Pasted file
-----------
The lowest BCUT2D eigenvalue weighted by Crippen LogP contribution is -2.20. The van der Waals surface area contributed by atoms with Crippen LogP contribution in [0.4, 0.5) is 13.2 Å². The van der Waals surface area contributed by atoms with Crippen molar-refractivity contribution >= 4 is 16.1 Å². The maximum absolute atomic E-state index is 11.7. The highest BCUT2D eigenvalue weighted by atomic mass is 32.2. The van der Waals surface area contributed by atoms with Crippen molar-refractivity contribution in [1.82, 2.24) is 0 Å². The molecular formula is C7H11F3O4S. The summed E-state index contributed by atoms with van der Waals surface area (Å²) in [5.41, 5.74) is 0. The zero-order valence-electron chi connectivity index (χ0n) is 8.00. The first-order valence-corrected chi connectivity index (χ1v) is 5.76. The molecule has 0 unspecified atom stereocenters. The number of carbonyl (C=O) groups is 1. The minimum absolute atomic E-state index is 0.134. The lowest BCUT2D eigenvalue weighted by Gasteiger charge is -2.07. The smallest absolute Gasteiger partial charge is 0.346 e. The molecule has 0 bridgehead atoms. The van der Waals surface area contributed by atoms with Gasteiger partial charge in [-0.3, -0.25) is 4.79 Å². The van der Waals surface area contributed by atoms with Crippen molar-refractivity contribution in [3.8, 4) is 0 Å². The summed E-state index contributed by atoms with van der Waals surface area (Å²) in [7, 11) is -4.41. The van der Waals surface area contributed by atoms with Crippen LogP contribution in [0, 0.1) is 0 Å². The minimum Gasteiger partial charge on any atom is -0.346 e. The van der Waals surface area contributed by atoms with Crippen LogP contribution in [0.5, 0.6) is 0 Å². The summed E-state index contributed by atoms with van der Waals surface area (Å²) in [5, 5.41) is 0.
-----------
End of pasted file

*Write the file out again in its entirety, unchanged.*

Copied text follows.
The lowest BCUT2D eigenvalue weighted by Crippen LogP contribution is -2.20. The van der Waals surface area contributed by atoms with Crippen LogP contribution in [0.4, 0.5) is 13.2 Å². The van der Waals surface area contributed by atoms with Crippen molar-refractivity contribution >= 4 is 16.1 Å². The maximum absolute atomic E-state index is 11.7. The highest BCUT2D eigenvalue weighted by atomic mass is 32.2. The van der Waals surface area contributed by atoms with Crippen molar-refractivity contribution in [1.82, 2.24) is 0 Å². The molecular formula is C7H11F3O4S. The summed E-state index contributed by atoms with van der Waals surface area (Å²) in [5.41, 5.74) is 0. The zero-order valence-electron chi connectivity index (χ0n) is 8.00. The first-order valence-corrected chi connectivity index (χ1v) is 5.76. The molecule has 0 unspecified atom stereocenters. The number of carbonyl (C=O) groups is 1. The minimum absolute atomic E-state index is 0.134. The lowest BCUT2D eigenvalue weighted by Gasteiger charge is -2.07. The smallest absolute Gasteiger partial charge is 0.346 e. The molecule has 0 bridgehead atoms. The van der Waals surface area contributed by atoms with Gasteiger partial charge in [-0.3, -0.25) is 4.79 Å². The van der Waals surface area contributed by atoms with Crippen molar-refractivity contribution in [3.8, 4) is 0 Å². The summed E-state index contributed by atoms with van der Waals surface area (Å²) in [7, 11) is -4.41. The van der Waals surface area contributed by atoms with Crippen LogP contribution in [0, 0.1) is 0 Å². The minimum Gasteiger partial charge on any atom is -0.346 e. The van der Waals surface area contributed by atoms with Crippen LogP contribution in [0.5, 0.6) is 0 Å². The summed E-state index contributed by atoms with van der Waals surface area (Å²) in [5, 5.41) is 0.